I desperately needed a new toy, and found the perfect match with the ALIX 2D13 board from Swiss manufacturer PCEngines. I’ve had good experiences with the WRAP-board more than four years ago, so I knew about the quality of their products. This post should serve as a quick introduction and point out some caveats if you want to setup and use an ALIX 2D13.
- 500 MHz AMD Geode LX800 (x86)
- 256 MB DDR DRAM
- 3 Ethernet NICs (Via VT6105M 10/100)
- Furthermore: 2x USB ports, MiniPCI-slot, CF-slot, serial port
I chose the 2D13 model since I wanted 3 ethernet NICs and the added battery (for keeping system time after a reboot) seemed like a good idea. The ALIX boards can be bought in many variations, some even providing VGA/sound to be used as a thin client. I ordered my ALIX at the Varia-Store, where they offer a complete bundle of ALIX-2D13-board, enclosure, power supply and CF-card for a mere €145 including shipping in Germany. I ordered on Tuesday at noon and the package arrived Thursday afternoon.
Operating system / prerequisites
You probably want to run Linux on these babies, otherwise you can stop reading ahead. There are some things you really need before you get started:
- CF-card reader on your computer (for installing the OS to the CF-card)
- Serial connection (think USB-to-Serial converter, pl2303) to access the ALIX
I chose to install Debian on the ALIX, since I’m familiar with it and it has little overhead. I found these guides to be helpful, even if not completely up to date or correct: Guide 1, Guide 2. But careful! Don’t mount the ALIX board in its enclosure until you’re sure that your ALIX boots, since removing the CF-card requires taking the board out again ;).
The next thing I did was to build a custom kernel, since Debian only includes 2.6.26 and has everything you’ll never need compiled as modules. I built a next-to-minimal kernel on my workstation (this site helped a lot) and it seems to work just fine so far. The config is here. An important thing if you compile somewhere else is to make sure you use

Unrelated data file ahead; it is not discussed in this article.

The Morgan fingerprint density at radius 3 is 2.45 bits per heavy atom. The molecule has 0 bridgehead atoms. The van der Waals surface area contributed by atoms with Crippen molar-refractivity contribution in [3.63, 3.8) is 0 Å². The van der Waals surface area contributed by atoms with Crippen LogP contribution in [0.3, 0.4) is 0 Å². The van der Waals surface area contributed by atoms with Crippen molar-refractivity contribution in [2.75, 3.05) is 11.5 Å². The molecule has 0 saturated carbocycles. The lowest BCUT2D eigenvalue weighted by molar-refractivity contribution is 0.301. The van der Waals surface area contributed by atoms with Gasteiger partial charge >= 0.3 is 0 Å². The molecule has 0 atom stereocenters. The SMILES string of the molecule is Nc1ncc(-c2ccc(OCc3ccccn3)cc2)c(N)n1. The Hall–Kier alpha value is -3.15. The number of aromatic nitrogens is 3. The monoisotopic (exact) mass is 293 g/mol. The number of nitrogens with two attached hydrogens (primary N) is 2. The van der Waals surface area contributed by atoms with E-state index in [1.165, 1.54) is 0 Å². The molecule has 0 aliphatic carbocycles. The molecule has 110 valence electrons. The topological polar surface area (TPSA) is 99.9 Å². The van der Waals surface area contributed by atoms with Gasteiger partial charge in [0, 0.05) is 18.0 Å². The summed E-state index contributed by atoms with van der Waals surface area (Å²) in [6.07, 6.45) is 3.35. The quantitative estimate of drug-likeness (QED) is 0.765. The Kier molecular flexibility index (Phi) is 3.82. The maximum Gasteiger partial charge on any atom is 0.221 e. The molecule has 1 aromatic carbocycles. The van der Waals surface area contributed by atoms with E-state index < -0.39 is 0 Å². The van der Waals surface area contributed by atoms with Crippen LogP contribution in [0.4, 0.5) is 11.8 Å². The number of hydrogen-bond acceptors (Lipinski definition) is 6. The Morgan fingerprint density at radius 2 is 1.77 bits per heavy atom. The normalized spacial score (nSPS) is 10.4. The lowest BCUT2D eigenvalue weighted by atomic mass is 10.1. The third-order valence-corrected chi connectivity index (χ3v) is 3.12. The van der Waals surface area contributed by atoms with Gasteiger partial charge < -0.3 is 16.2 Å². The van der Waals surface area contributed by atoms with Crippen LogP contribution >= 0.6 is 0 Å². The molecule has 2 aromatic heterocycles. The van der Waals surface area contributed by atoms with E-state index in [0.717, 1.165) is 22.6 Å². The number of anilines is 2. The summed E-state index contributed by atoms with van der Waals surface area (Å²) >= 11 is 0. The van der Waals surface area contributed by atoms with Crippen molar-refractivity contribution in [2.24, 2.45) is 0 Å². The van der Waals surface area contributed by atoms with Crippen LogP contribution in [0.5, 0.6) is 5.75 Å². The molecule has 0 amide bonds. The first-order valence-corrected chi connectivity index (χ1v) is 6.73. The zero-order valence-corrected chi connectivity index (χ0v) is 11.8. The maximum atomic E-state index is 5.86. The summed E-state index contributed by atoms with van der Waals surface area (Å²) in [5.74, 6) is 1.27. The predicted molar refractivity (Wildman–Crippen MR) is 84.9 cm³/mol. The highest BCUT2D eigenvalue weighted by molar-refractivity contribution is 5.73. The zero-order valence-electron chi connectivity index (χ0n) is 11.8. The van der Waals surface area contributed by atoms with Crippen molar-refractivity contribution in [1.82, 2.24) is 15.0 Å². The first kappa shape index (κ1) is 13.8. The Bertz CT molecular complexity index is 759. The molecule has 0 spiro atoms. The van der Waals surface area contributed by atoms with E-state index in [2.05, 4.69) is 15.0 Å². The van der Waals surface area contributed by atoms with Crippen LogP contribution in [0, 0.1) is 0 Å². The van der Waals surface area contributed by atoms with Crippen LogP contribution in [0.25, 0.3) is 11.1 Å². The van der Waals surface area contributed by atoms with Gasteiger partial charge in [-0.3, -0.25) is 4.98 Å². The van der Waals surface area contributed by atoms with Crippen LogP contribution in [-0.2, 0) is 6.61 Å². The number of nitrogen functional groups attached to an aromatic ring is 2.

ARCH=i386 make menuconfig<br />
ARCH=i386 make -j3 when configuring and compiling your kernel for the ALIX.
People already using CF-cards or small embedded devices probably know to use noatime where possible and mount /tmp, /var/tmp, /var/run, /var/log, /var/lock as tmpfs to go easy on the CF-cards limited write cycles.
Performance / Applications
I bought the ALIX to play around with it but also to evaluate its possible use as a Samba-fileserver and CUPS printserver for my flat, and maybe even a small shellserver in case I’m away from home and my workstation isn’t running. With an energy-consumption of about 5-6W you can have it running 24/7, the fact that it doesn’t have any moving parts only adds to that. Booting takes a few seconds by the way, not that it matters.
The first measurements I did were with scp from the ALIX to my WS, which maxed out at 3.5MB/s because OpenSSH used up the CPU on the ALIX. Next I tried using Samba (to and from) and got a mere 6.5MB/s throughput reading from the ALIX and an attached USB-drive. This was with the stock kernel however, and using my own 2.6.34-kernel I was able to transmit more than 9MB/s using Samba. I had a stupid line in my smb.conf which might explain the 6.5MB/s I got before. Make sure to remove this line!:
socket options = IPTOS_LOWDELAY TCP_NODELAY SO_RCVBUF=16384 SO_SNDBUF=16384I then did another test using fefes gatling web/ftp/samba-server on the ALIX and my USB-drive in HTTP-mode with wget and was able to completely saturate the 100MBit-link, which is why I suspect to be able to do the same thing with Samba as well.
For customers of Aachens Uni-DSL it should be interesting to know that I managed to max out my 8Mbit-DSL-line (about 700kB/s) using vpnc on the ALIX with enough idle CPU left. Using vpnc and doing a git pull on the ALIX resulted in only a slight slowdown since git was busy saving/packing objects it received. Performance using git daemon on the ALIX and pulling from there were acceptable as well.
All of these measurements are highly unscientific and side-effects or misconfigurations could have had negative effects, so one should read these rates as minimal assurances.
After the first full day of using the ALIX I’m impressed. The CPU is powerful enough for most tasks and with a little custom configuration some things can be sped up considerably. I don’t see any problems for the intended use as a file-server, by whichever way the files are served. The next step will be hooking up my printer.
If you intend to use encrypted filesystems on the ALIX you should do some research first. While the AMD Geode does have hardware support for AES, OpenSSL does not seem to use it and I’m not quite sure about any cryptofs. Another common thing the ALIX might be used for is wireless LAN. The MiniPCI-slot can take a variety of wireless NICs, but I don’t need yet another AP at the moment.